Long-necked beauty in Thailand

Known to many as “the long necks” these women are actually a sub group of the Karen tribe called Padang. The Karen are not Thai, they are refugees from Myanmar therefor they are not recognized by the local government as citizens. As refugees they are restricted to any work outside of the tribe and deprived of being able to send their children to school. Out of necessity, they have resorted to set tourist spots in front of their huts where they can sell their handicrafts to make some income.

These children share the dreams and aspirations of children all over the world: to learn and be useful.

As far as the “authenticity” of this tribe, I can tell you they don’t fake those brass coils around their neck, they’re pretty authentic and heavy too. A coil of 15 rings weighs as much as 17 pounds. They wear their coils all day every day (it doesn’t come off even to sleep) Despite the appearance of a longer neck, I came to learn that the neck is not stretched by the coil – the coil actually pushes down on the muscles around the collarbone giving the illusion of a longer neck. I also learned that all women individually chose whether to wear the coils or not. For the older generations of Padang women, the primary reasons for wearing them are to help preserve their culture while they are in exile and to help generate income.

Padang girl in full regalia.

For the younger generations, the primary reasons are beauty and to please their mothers. I am glad I went to visit the hill tribes, it open my eyes to the reality of their lives and the daily struggles that they face. It also opened my eyes at how the younger generation of girls (they all spoke a little English) all said they want to go to school, hold real jobs and live in the city.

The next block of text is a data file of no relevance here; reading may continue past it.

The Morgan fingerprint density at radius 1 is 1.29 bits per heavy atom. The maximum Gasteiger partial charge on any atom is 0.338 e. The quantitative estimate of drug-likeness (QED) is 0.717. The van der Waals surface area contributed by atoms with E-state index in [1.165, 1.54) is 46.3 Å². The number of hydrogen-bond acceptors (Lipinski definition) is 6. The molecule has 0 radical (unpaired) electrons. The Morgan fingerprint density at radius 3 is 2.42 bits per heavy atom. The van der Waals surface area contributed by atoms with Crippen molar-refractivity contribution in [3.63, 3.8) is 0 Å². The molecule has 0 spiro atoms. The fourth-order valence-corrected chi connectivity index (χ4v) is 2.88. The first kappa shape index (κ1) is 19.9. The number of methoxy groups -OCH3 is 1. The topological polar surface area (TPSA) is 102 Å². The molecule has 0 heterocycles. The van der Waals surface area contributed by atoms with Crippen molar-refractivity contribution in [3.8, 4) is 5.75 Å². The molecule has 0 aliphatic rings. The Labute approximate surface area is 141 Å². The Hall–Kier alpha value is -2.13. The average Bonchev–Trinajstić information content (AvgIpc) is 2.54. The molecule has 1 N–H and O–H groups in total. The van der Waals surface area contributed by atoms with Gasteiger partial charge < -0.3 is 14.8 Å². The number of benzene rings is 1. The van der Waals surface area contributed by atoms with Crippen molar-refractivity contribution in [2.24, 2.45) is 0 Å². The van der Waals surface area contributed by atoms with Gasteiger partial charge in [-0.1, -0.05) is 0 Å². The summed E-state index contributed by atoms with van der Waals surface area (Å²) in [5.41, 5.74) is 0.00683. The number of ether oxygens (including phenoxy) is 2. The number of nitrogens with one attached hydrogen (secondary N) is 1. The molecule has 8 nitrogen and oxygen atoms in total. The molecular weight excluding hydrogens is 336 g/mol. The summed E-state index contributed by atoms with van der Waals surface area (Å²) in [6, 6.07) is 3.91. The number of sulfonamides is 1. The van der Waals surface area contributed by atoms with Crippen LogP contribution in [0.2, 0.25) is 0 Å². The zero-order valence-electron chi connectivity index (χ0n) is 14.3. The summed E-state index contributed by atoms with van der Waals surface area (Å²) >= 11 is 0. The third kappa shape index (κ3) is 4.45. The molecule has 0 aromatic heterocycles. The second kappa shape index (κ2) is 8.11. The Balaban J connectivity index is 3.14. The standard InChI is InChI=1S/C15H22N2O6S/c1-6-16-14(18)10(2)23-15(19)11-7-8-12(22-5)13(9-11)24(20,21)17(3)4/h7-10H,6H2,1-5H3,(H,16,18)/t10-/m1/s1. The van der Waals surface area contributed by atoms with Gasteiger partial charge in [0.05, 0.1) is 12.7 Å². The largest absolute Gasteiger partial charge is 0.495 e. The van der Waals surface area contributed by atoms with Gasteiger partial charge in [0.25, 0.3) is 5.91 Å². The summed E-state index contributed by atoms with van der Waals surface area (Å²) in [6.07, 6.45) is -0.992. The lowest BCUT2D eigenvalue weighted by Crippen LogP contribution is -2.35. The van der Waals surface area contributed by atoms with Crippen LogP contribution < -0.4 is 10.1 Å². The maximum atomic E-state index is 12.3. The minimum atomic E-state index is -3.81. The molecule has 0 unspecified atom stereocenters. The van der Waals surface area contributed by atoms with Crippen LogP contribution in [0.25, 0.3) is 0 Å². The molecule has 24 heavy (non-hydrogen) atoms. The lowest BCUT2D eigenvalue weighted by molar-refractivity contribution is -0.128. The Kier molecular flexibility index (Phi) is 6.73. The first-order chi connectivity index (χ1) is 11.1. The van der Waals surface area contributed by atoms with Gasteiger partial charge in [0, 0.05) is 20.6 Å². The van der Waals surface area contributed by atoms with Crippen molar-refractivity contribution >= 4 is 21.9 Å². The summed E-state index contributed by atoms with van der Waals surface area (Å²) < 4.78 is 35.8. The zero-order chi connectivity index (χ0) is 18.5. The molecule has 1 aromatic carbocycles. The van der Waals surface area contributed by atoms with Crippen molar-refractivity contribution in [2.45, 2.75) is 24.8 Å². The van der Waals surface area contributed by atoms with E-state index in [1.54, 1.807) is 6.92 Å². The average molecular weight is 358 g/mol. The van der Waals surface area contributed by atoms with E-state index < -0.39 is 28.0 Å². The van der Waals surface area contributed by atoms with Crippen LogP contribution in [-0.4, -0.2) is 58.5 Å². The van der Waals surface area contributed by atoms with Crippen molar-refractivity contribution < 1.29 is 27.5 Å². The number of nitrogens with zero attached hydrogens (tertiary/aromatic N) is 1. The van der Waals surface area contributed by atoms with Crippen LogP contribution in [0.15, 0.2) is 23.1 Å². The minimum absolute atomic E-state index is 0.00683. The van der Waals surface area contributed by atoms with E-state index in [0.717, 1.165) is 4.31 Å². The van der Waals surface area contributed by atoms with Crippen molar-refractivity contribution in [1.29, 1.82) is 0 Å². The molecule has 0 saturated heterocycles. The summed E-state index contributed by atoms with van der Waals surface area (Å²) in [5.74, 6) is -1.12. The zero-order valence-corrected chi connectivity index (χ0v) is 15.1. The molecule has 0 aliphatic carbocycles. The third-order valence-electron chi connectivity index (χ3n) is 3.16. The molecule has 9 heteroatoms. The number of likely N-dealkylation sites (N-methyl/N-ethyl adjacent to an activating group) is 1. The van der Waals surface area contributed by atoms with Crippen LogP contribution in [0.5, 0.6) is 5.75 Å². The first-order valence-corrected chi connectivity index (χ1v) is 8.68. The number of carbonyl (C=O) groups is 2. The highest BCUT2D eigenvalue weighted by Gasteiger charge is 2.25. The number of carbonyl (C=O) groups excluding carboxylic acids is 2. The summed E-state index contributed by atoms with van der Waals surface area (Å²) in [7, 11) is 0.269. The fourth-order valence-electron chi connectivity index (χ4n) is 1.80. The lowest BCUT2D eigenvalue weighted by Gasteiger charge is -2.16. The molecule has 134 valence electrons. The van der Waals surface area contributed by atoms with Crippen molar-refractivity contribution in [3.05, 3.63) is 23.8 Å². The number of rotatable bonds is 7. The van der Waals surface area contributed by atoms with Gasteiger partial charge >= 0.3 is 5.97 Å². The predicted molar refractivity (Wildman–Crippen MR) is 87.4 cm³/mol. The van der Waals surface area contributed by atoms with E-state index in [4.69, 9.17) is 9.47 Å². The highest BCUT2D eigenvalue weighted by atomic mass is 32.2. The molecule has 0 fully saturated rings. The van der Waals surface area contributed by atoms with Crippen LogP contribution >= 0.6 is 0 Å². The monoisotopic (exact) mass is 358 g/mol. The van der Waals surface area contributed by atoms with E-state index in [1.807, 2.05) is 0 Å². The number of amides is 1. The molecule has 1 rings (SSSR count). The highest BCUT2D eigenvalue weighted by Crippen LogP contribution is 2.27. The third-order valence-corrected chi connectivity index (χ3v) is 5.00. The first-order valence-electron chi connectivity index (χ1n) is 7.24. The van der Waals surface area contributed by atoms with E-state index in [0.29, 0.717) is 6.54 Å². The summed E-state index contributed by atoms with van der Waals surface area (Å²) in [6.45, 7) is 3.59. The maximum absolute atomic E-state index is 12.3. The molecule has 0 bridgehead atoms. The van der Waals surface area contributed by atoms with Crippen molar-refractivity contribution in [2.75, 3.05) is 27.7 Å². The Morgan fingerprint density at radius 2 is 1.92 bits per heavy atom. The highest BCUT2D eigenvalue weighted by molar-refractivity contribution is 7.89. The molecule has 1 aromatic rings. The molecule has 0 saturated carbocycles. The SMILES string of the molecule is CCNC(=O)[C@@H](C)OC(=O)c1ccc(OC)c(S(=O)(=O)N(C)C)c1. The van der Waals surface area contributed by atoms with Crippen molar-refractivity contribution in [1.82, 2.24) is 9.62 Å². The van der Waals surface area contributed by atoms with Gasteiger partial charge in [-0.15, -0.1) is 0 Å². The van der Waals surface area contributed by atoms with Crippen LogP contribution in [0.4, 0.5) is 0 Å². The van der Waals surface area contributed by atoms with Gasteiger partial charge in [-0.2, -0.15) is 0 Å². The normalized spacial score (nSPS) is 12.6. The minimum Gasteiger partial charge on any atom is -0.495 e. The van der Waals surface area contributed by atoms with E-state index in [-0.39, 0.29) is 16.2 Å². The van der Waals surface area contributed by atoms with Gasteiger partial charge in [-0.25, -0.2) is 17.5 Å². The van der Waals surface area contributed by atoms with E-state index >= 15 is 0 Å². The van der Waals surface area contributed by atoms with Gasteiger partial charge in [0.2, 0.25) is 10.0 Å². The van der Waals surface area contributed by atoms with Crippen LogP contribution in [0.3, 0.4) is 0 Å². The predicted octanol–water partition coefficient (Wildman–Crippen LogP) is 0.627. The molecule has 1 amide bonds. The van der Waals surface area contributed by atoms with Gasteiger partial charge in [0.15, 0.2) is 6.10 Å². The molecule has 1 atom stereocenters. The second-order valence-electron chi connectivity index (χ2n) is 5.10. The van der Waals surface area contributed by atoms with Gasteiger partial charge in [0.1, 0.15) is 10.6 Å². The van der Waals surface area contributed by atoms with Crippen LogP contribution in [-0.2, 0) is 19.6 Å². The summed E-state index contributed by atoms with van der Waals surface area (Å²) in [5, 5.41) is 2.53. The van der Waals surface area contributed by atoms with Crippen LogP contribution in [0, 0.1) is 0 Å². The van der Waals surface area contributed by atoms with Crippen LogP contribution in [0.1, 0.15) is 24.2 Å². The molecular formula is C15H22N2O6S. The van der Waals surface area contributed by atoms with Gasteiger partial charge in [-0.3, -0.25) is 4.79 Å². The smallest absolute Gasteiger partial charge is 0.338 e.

After my visit, it seems to me it would truly be inauthentic, if not oppressive, if we expected them (specially the younger generations) to live as they did 100 years ago simply for our pleasure of seeing something ‘really different’. I guess it is a little selfish, driving up in a car, walking in with a camera and a phone and expecting them to not want the same.

I love how smiles break barriers and how communication is possible even when we don’t speak the same language. I will forever treasure the laughter shared today

About Author

client-photo-1
Edvique Shaver
<p>Edvique Shaver is a life coach, artist and Feng Shui consultant who has found happiness in art, family and travel-not necessarily in that order. Edvique designs her own line of jewelry and lives with her husband Bob in Georgia.</p>

Comments

Leave a Reply